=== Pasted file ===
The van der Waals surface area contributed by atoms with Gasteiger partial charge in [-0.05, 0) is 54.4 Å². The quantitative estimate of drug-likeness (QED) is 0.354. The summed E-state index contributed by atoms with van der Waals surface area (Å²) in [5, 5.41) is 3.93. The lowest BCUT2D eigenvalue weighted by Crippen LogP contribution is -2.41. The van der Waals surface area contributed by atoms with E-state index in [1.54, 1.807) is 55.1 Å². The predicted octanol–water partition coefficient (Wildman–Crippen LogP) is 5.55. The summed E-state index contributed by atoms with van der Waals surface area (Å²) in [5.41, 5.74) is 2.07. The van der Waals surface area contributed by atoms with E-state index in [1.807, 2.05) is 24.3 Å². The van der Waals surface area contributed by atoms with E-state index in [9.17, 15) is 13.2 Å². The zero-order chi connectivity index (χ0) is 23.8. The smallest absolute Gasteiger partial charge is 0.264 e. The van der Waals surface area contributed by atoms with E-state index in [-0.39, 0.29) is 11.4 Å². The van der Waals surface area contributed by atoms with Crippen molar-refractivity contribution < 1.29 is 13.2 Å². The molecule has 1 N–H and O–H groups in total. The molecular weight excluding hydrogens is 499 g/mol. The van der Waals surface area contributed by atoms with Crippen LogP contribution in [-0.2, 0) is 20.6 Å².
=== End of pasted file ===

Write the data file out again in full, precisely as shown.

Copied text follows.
The van der Waals surface area contributed by atoms with Gasteiger partial charge in [-0.05, 0) is 54.4 Å². The quantitative estimate of drug-likeness (QED) is 0.354. The summed E-state index contributed by atoms with van der Waals surface area (Å²) in [5, 5.41) is 3.93. The lowest BCUT2D eigenvalue weighted by Crippen LogP contribution is -2.41. The van der Waals surface area contributed by atoms with E-state index in [1.54, 1.807) is 55.1 Å². The predicted octanol–water partition coefficient (Wildman–Crippen LogP) is 5.55. The summed E-state index contributed by atoms with van der Waals surface area (Å²) in [5.41, 5.74) is 2.07. The van der Waals surface area contributed by atoms with E-state index in [1.807, 2.05) is 24.3 Å². The van der Waals surface area contributed by atoms with E-state index in [9.17, 15) is 13.2 Å². The zero-order chi connectivity index (χ0) is 23.8. The smallest absolute Gasteiger partial charge is 0.264 e. The van der Waals surface area contributed by atoms with E-state index in [-0.39, 0.29) is 11.4 Å². The van der Waals surface area contributed by atoms with Crippen molar-refractivity contribution < 1.29 is 13.2 Å². The molecule has 1 N–H and O–H groups in total. The molecular weight excluding hydrogens is 499 g/mol. The van der Waals surface area contributed by atoms with Crippen LogP contribution in [-0.2, 0) is 20.6 Å².